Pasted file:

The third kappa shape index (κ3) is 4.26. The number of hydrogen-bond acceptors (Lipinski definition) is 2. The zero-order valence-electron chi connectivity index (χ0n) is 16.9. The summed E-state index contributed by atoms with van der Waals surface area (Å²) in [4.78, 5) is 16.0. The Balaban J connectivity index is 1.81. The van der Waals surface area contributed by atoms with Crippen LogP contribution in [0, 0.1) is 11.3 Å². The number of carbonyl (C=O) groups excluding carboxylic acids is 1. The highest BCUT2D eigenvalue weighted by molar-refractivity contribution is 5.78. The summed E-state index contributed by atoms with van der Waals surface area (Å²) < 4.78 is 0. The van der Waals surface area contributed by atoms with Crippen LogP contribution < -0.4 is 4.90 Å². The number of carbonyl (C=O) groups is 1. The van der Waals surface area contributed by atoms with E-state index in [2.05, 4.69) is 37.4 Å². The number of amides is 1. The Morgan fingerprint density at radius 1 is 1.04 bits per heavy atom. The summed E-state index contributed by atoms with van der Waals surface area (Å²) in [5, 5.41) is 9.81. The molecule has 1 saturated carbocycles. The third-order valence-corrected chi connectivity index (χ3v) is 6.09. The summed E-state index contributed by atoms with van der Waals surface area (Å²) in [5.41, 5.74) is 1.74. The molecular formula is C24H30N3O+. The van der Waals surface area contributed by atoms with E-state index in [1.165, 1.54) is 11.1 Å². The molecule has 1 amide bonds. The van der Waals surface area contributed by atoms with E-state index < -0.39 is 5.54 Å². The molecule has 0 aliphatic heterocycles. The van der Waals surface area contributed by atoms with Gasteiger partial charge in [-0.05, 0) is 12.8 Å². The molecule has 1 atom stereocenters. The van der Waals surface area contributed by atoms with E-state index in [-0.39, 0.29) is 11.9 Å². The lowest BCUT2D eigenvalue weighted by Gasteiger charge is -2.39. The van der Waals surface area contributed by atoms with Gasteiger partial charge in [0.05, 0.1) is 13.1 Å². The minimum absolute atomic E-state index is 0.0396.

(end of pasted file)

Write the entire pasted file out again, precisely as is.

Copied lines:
The third kappa shape index (κ3) is 4.26. The number of hydrogen-bond acceptors (Lipinski definition) is 2. The zero-order valence-electron chi connectivity index (χ0n) is 16.9. The summed E-state index contributed by atoms with van der Waals surface area (Å²) in [4.78, 5) is 16.0. The Balaban J connectivity index is 1.81. The van der Waals surface area contributed by atoms with Crippen LogP contribution in [0, 0.1) is 11.3 Å². The number of carbonyl (C=O) groups excluding carboxylic acids is 1. The highest BCUT2D eigenvalue weighted by molar-refractivity contribution is 5.78. The summed E-state index contributed by atoms with van der Waals surface area (Å²) < 4.78 is 0. The van der Waals surface area contributed by atoms with Crippen LogP contribution < -0.4 is 4.90 Å². The number of carbonyl (C=O) groups is 1. The van der Waals surface area contributed by atoms with E-state index in [2.05, 4.69) is 37.4 Å². The number of amides is 1. The Morgan fingerprint density at radius 1 is 1.04 bits per heavy atom. The summed E-state index contributed by atoms with van der Waals surface area (Å²) in [5, 5.41) is 9.81. The molecule has 1 saturated carbocycles. The third-order valence-corrected chi connectivity index (χ3v) is 6.09. The summed E-state index contributed by atoms with van der Waals surface area (Å²) in [5.41, 5.74) is 1.74. The molecular formula is C24H30N3O+. The van der Waals surface area contributed by atoms with E-state index in [1.165, 1.54) is 11.1 Å². The molecule has 1 amide bonds. The van der Waals surface area contributed by atoms with E-state index < -0.39 is 5.54 Å². The molecule has 0 aliphatic heterocycles. The van der Waals surface area contributed by atoms with Gasteiger partial charge in [-0.05, 0) is 12.8 Å². The molecule has 1 atom stereocenters. The van der Waals surface area contributed by atoms with E-state index in [-0.39, 0.29) is 11.9 Å². The lowest BCUT2D eigenvalue weighted by Gasteiger charge is -2.39. The van der Waals surface area contributed by atoms with Gasteiger partial charge in [0.05, 0.1) is 13.1 Å². The minimum absolute atomic E-state index is 0.0396.